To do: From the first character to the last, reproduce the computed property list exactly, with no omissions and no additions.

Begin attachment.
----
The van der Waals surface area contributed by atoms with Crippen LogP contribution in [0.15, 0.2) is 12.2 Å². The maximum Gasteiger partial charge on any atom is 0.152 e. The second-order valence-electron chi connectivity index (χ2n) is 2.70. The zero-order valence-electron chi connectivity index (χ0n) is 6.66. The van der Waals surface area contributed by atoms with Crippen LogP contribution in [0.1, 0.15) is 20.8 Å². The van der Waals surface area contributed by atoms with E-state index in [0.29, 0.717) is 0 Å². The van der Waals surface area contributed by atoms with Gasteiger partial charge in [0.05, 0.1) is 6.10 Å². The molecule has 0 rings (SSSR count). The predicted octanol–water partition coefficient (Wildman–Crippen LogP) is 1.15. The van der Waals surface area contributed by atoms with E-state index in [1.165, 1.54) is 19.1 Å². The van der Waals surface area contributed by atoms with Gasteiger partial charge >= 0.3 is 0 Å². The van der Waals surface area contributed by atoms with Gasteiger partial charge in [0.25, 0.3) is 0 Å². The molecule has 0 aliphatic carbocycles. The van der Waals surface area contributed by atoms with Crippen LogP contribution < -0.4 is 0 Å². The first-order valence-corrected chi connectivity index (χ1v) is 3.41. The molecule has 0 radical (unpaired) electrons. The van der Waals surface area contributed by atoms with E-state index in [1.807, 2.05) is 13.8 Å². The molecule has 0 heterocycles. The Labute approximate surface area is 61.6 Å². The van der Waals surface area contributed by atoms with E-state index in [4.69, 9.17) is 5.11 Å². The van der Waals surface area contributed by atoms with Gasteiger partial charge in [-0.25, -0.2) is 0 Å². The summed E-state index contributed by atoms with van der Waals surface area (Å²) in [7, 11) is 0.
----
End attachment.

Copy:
The van der Waals surface area contributed by atoms with Crippen LogP contribution in [0.15, 0.2) is 12.2 Å². The maximum Gasteiger partial charge on any atom is 0.152 e. The second-order valence-electron chi connectivity index (χ2n) is 2.70. The zero-order valence-electron chi connectivity index (χ0n) is 6.66. The van der Waals surface area contributed by atoms with Crippen LogP contribution in [0.1, 0.15) is 20.8 Å². The van der Waals surface area contributed by atoms with E-state index in [0.29, 0.717) is 0 Å². The van der Waals surface area contributed by atoms with Gasteiger partial charge in [0.05, 0.1) is 6.10 Å². The molecule has 0 rings (SSSR count). The predicted octanol–water partition coefficient (Wildman–Crippen LogP) is 1.15. The van der Waals surface area contributed by atoms with E-state index in [1.165, 1.54) is 19.1 Å². The van der Waals surface area contributed by atoms with Gasteiger partial charge >= 0.3 is 0 Å². The van der Waals surface area contributed by atoms with Gasteiger partial charge in [0.25, 0.3) is 0 Å². The molecule has 0 aliphatic carbocycles. The van der Waals surface area contributed by atoms with Crippen LogP contribution < -0.4 is 0 Å². The first-order valence-corrected chi connectivity index (χ1v) is 3.41. The molecule has 0 radical (unpaired) electrons. The van der Waals surface area contributed by atoms with E-state index in [1.807, 2.05) is 13.8 Å². The molecule has 0 heterocycles. The Labute approximate surface area is 61.6 Å². The van der Waals surface area contributed by atoms with E-state index in [4.69, 9.17) is 5.11 Å². The van der Waals surface area contributed by atoms with Gasteiger partial charge in [-0.25, -0.2) is 0 Å². The summed E-state index contributed by atoms with van der Waals surface area (Å²) in [7, 11) is 0.